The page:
Background: For exercise prescription, rating of perceived exertion is the subjective tool most frequently used in addition to methods based on percentage of peak exercise variables. The aim of this study was the validation of a subjective method widely called the Talk Test (TT) for optimization of training intensity in patients with recent myocardial revascularization.
Design and methods: Fifty patients with recent myocardial revascularization (17 by coronary artery bypass grafting and 33 by percutaneous coronary intervention) were enrolled in a cardiac rehabilitation programme. Each patient underwent three repetitions of the TT during three different exercise sessions to evaluate the within-patient and between-operators reliability in assessing the workload (WL) at TT thresholds. These parameters were then compared with the data of a final cardiopulmonary exercise testing, and the WL range between the individual aerobic threshold (AeT) and anaerobic threshold (AnT) was considered as the optimal training zone.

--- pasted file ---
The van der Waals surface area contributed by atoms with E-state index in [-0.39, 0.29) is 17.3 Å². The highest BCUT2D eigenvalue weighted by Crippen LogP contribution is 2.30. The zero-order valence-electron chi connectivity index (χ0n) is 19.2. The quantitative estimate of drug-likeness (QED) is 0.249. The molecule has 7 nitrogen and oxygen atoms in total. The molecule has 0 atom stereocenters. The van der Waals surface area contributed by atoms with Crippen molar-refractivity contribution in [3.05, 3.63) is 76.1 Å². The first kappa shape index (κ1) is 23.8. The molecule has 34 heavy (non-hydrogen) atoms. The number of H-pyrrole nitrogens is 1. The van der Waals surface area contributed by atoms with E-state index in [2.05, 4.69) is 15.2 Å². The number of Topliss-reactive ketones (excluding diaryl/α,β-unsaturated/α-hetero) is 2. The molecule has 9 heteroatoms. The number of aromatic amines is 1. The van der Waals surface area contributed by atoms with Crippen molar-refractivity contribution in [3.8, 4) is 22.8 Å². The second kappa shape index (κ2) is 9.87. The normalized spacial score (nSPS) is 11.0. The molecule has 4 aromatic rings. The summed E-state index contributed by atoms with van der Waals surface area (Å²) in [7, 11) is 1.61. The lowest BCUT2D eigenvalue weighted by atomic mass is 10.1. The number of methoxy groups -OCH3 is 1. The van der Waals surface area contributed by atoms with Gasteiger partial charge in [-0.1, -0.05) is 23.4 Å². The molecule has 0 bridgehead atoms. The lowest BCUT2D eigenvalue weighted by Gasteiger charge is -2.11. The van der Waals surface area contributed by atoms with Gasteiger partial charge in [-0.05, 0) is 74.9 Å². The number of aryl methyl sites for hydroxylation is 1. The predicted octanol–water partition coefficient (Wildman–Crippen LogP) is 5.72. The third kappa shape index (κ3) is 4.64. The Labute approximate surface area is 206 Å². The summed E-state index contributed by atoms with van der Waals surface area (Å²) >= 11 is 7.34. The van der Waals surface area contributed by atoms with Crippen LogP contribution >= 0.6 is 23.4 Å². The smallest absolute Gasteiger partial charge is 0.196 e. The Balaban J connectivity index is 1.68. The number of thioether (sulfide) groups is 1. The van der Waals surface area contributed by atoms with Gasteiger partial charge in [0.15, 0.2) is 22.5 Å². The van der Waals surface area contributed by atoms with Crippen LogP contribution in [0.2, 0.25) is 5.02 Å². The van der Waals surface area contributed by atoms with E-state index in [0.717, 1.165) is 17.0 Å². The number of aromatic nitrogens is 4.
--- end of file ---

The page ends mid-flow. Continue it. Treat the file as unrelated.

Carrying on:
Results: The within-patient and between-operators reliability in assessing TT thresholds were satisfactory. No significant differences were found between patients' and physiotherapists' evaluations of WL at different TT thresholds. WL at Last TT+ was between AeT and AnT in 88% of patients and slightly <AeT in the remaining subjects. At higher TT thresholds, a progressively increasing number of patients would exercise beyond the AnT.
Conclusions: Our data show that the reliability of TT, evaluated both by patients and by physiotherapists, is satisfactory and the use of Last TT + threshold to optimize aerobic training intensity after a recent myocardial revascularization is an effective and safe strategy.